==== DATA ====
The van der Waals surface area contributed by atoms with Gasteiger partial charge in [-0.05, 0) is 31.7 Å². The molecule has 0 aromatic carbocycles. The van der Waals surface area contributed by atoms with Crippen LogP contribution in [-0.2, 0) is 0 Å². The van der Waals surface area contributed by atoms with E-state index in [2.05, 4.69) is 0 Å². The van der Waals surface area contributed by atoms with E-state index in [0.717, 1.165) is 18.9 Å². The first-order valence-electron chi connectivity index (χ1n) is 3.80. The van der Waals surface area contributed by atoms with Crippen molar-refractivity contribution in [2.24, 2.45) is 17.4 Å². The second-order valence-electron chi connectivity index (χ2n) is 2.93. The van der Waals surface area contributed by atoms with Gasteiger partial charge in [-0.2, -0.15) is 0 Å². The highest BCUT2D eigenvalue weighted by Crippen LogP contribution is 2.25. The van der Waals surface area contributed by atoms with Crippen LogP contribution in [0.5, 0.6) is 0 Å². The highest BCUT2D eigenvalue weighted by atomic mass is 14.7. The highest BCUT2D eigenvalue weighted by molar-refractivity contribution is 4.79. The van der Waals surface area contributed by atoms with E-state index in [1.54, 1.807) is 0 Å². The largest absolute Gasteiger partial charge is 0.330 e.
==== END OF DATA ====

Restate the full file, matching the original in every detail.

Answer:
The van der Waals surface area contributed by atoms with Gasteiger partial charge in [-0.05, 0) is 31.7 Å². The molecule has 0 aromatic carbocycles. The van der Waals surface area contributed by atoms with Crippen LogP contribution in [-0.2, 0) is 0 Å². The van der Waals surface area contributed by atoms with E-state index in [2.05, 4.69) is 0 Å². The van der Waals surface area contributed by atoms with E-state index in [0.717, 1.165) is 18.9 Å². The first-order valence-electron chi connectivity index (χ1n) is 3.80. The van der Waals surface area contributed by atoms with Crippen molar-refractivity contribution in [2.24, 2.45) is 17.4 Å². The second-order valence-electron chi connectivity index (χ2n) is 2.93. The van der Waals surface area contributed by atoms with Gasteiger partial charge in [-0.2, -0.15) is 0 Å². The highest BCUT2D eigenvalue weighted by Crippen LogP contribution is 2.25. The van der Waals surface area contributed by atoms with Crippen LogP contribution in [0.5, 0.6) is 0 Å². The highest BCUT2D eigenvalue weighted by atomic mass is 14.7. The highest BCUT2D eigenvalue weighted by molar-refractivity contribution is 4.79. The van der Waals surface area contributed by atoms with E-state index in [1.54, 1.807) is 0 Å². The largest absolute Gasteiger partial charge is 0.330 e.